One of the most frustrating issues with a window air conditioner is if it starts to ice up. For the owner of the air conditioner is could be perplexing.
When this problem occurs most people immediately think it is the fault of the refrigerant gas. More often the cause is the consequence of other difficulties.
It is most often the consequence of poor airflow.
Any time the airflow via an air conditioner is fixed the cooling system becomes affected. If taken to extremes the critical pressure-temperature balance of the cooling coil could be changed. If they drop too low the cooling coils surface temperature can drop below the dew point temperature of the room. When this happens the cooling coil will quickly operate as a refrigerator instead of an air conditioner. Rather than simply cooling the air it’ll collect and hold moisture. The moisture will freeze onto the cooling coil where it’ll appear as ice.
The primary job of an air conditioning equipment would be to de-humidify, not refrigerate, the room air. By detatching the moisture from the area air it gives us a sense of comfort. To do this although temperature of the cooling coil should always be greater than the room’s dew point. If it is allowed to drop below the dew point the air conditioning equipment will start to produce ice.
With this information in mind the following are several problems that can lead to your air conditioning equipment icing up:
1. Dirty filter.
In order to avoid this replace or clean your filter every couple of weeks of the cooling season. If a smoker do it weekly. To clean filter remove from air conditioner, wet thoroughly, and lay in bottom of a sink. Sprinkle detergent (laundry detergent is effective) onto filter surface. Allow to sit for a few minutes. Add tepid to warm water to sink so that filter is completely covered. Soak for quarter-hour. Remove from water and rinse. Allow to air dry.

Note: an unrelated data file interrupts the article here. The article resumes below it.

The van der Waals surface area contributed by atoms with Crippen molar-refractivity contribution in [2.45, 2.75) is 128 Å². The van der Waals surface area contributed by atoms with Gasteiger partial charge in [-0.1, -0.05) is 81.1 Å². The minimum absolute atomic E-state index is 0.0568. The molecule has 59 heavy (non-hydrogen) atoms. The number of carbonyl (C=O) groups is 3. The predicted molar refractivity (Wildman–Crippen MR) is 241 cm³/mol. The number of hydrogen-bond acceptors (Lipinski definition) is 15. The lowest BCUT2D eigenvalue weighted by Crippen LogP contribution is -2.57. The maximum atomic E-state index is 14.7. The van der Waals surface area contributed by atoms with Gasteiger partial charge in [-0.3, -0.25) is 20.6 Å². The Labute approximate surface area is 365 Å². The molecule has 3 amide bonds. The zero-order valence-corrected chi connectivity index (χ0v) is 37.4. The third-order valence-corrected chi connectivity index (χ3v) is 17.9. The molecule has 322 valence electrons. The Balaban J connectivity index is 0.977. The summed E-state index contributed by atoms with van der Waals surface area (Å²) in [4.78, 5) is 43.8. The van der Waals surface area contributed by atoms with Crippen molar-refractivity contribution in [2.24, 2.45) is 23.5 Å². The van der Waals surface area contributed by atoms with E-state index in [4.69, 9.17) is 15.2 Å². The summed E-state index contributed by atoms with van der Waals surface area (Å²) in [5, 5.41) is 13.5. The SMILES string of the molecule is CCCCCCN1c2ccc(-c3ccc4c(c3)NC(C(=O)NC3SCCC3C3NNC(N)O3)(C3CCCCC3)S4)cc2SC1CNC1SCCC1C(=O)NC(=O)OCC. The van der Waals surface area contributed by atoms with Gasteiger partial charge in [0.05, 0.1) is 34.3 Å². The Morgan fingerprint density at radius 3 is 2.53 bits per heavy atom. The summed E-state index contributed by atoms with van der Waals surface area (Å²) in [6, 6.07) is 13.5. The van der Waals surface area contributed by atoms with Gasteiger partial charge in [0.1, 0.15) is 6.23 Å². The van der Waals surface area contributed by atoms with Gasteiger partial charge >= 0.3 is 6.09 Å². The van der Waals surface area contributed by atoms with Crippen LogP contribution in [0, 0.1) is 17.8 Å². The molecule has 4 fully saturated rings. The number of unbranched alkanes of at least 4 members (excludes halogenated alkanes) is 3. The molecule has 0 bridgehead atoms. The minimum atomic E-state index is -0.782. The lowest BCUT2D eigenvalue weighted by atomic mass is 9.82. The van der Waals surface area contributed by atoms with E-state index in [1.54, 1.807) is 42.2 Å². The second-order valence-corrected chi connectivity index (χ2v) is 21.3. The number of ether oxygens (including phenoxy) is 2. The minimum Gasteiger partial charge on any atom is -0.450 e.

2. Dirty or blocked cooling coil.
An air conditioning equipment requires regular maintenance. Usually every two or three years. Every year will be best, but this can be costly unless you do-it-yourself. During cleaning the cooling coil should be degreased and washed to remove accumulated dirt and debris. Degreasing is essential to remove any coatings on the coil. Or even done greasy residue can trap and hold air borne particles. They will build-up on the coil and affect heat transfer. If left too much time this can bring about the cooling coil becoming partially blocked. This will produce a lower airflow.
3. Dirty or blocked condenser coil.
The condenser coil is the one guiding the air conditioner. Its job would be to dissipate the heat that is being removed from the area. Just like the cooling coil it too must be cleaned every few years. Because the condenser is externally of the house it becomes exposed to plenty of dirt, pollen, and smog. Since airflow direction is from inside to outside it is the inside surface of the condenser that becomes dirty. Therefore to completely clean this part the air conditioner must be completely disassembled. Or even cleaned regularly an airflow blockage here can even burn out the compressor. Before this happens though the lowering of airflow will affect the overall operation. This can bring about the compressor efficiency dropping, the internal pressure-temperature relationships being affected, and the resultant production of ice on the cooling coil.
4. Inefficient compressor.
As describe above an inefficient compressor can cause icing up. If the compressor struggles to pump the refrigerant properly the cooing coil might not get cold enough to shut down the cold control. It can hover just above the cut off point. When this happens the cooling coil will quickly refrigerate. Ice on the cooling coil will result. If the compressor itself reaches fault the air conditioner should be replaced. But note that many icing problems are misdiagnosed as bad compressors if they were actually one of the other faults discussed in the following paragraphs.
5. Not enough refrigerant. An excessive amount of refrigerant.
Both scenarios can lead to and icing condition. If your air conditioning equipment was repaired recently suspect an excessive amount of refrigerant. Blended with an airflow problem this can be difficult to diagnose. If not repaired recently then suspect grandeairsolutions.com before considering a refrigerant imbalance.
6. Outdoor temperature too low.
Icing can occur if the outside temperature falls below 60 Degrees Fahrenheit. If the outside temperature is too low the air conditioner pressure-temperatures can be affected. Once the outside temperature falls the cooling coil temperature may also fall. So much that the coil will refrigerate the room air. This will result in the cooling coil starting to produce ice. This issue is more frequent in the fall. If it is hot during the day but cold during the night suspect this problem as the reason behind icing up. If this problem is suspected try running the air conditioner in the fan only position. Leave the re-circulating vent open. This will circulate the area air without cooling it, while attracting a small amount of outside air at night time.